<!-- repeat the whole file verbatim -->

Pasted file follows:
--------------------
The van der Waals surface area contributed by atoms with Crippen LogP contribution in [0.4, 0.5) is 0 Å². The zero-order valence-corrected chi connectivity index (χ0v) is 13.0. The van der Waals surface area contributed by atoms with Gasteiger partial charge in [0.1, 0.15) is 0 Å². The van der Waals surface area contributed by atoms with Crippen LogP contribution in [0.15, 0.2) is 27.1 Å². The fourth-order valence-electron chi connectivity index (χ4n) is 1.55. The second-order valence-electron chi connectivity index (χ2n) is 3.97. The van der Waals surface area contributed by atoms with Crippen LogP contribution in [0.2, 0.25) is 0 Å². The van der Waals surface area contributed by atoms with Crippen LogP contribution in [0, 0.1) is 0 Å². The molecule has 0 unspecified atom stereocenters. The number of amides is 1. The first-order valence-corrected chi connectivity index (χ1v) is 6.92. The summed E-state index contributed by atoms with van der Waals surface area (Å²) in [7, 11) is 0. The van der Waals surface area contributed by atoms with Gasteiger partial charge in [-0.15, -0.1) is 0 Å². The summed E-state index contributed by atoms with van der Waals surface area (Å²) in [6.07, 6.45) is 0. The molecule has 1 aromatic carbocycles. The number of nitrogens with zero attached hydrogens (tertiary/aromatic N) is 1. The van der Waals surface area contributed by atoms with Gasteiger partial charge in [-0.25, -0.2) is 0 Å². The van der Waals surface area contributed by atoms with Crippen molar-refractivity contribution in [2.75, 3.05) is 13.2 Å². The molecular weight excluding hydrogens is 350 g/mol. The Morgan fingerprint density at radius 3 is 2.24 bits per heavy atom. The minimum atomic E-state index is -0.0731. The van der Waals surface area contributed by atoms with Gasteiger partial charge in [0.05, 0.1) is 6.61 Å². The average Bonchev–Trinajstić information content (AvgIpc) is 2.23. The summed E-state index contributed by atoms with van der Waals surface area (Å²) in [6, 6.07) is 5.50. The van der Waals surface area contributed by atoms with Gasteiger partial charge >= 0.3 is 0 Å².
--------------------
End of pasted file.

The van der Waals surface area contributed by atoms with Crippen LogP contribution in [0.4, 0.5) is 0 Å². The zero-order valence-corrected chi connectivity index (χ0v) is 13.0. The van der Waals surface area contributed by atoms with Gasteiger partial charge in [0.1, 0.15) is 0 Å². The van der Waals surface area contributed by atoms with Crippen LogP contribution in [0.15, 0.2) is 27.1 Å². The fourth-order valence-electron chi connectivity index (χ4n) is 1.55. The second-order valence-electron chi connectivity index (χ2n) is 3.97. The van der Waals surface area contributed by atoms with Crippen LogP contribution in [0.2, 0.25) is 0 Å². The van der Waals surface area contributed by atoms with Crippen LogP contribution in [0, 0.1) is 0 Å². The molecule has 0 unspecified atom stereocenters. The number of amides is 1. The first-order valence-corrected chi connectivity index (χ1v) is 6.92. The summed E-state index contributed by atoms with van der Waals surface area (Å²) in [7, 11) is 0. The van der Waals surface area contributed by atoms with Gasteiger partial charge in [-0.15, -0.1) is 0 Å². The summed E-state index contributed by atoms with van der Waals surface area (Å²) in [6.07, 6.45) is 0. The molecule has 1 aromatic carbocycles. The number of nitrogens with zero attached hydrogens (tertiary/aromatic N) is 1. The van der Waals surface area contributed by atoms with Gasteiger partial charge in [-0.25, -0.2) is 0 Å². The van der Waals surface area contributed by atoms with Crippen molar-refractivity contribution in [2.75, 3.05) is 13.2 Å². The molecular weight excluding hydrogens is 350 g/mol. The Morgan fingerprint density at radius 3 is 2.24 bits per heavy atom. The minimum atomic E-state index is -0.0731. The van der Waals surface area contributed by atoms with Gasteiger partial charge in [0.05, 0.1) is 6.61 Å². The average Bonchev–Trinajstić information content (AvgIpc) is 2.23. The summed E-state index contributed by atoms with van der Waals surface area (Å²) in [6, 6.07) is 5.50. The van der Waals surface area contributed by atoms with Gasteiger partial charge >= 0.3 is 0 Å².